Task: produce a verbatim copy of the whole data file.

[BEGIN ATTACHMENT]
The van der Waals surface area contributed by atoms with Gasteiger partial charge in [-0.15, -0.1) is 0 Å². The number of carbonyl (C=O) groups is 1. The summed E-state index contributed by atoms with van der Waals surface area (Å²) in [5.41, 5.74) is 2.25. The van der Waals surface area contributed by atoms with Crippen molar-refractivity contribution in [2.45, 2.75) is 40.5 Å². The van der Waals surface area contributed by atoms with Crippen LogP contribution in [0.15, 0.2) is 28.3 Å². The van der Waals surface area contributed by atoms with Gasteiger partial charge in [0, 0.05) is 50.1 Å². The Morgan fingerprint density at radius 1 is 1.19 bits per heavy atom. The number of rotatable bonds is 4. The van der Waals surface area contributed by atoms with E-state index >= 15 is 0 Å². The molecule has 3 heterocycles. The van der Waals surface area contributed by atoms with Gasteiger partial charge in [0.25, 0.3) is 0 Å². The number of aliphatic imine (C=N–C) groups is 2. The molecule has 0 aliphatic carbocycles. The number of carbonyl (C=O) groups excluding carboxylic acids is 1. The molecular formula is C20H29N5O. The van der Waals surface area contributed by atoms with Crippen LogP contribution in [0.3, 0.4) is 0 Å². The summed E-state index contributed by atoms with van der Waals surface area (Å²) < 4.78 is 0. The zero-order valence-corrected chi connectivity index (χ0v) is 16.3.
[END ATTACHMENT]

The van der Waals surface area contributed by atoms with Gasteiger partial charge in [-0.15, -0.1) is 0 Å². The number of carbonyl (C=O) groups is 1. The summed E-state index contributed by atoms with van der Waals surface area (Å²) in [5.41, 5.74) is 2.25. The van der Waals surface area contributed by atoms with Crippen molar-refractivity contribution in [2.45, 2.75) is 40.5 Å². The van der Waals surface area contributed by atoms with Crippen LogP contribution in [0.15, 0.2) is 28.3 Å². The van der Waals surface area contributed by atoms with Gasteiger partial charge in [0, 0.05) is 50.1 Å². The Morgan fingerprint density at radius 1 is 1.19 bits per heavy atom. The number of rotatable bonds is 4. The van der Waals surface area contributed by atoms with E-state index >= 15 is 0 Å². The molecule has 3 heterocycles. The van der Waals surface area contributed by atoms with Gasteiger partial charge in [0.25, 0.3) is 0 Å². The number of aliphatic imine (C=N–C) groups is 2. The molecule has 0 aliphatic carbocycles. The number of carbonyl (C=O) groups excluding carboxylic acids is 1. The molecular formula is C20H29N5O. The van der Waals surface area contributed by atoms with Crippen LogP contribution in [0.3, 0.4) is 0 Å². The summed E-state index contributed by atoms with van der Waals surface area (Å²) < 4.78 is 0. The zero-order valence-corrected chi connectivity index (χ0v) is 16.3.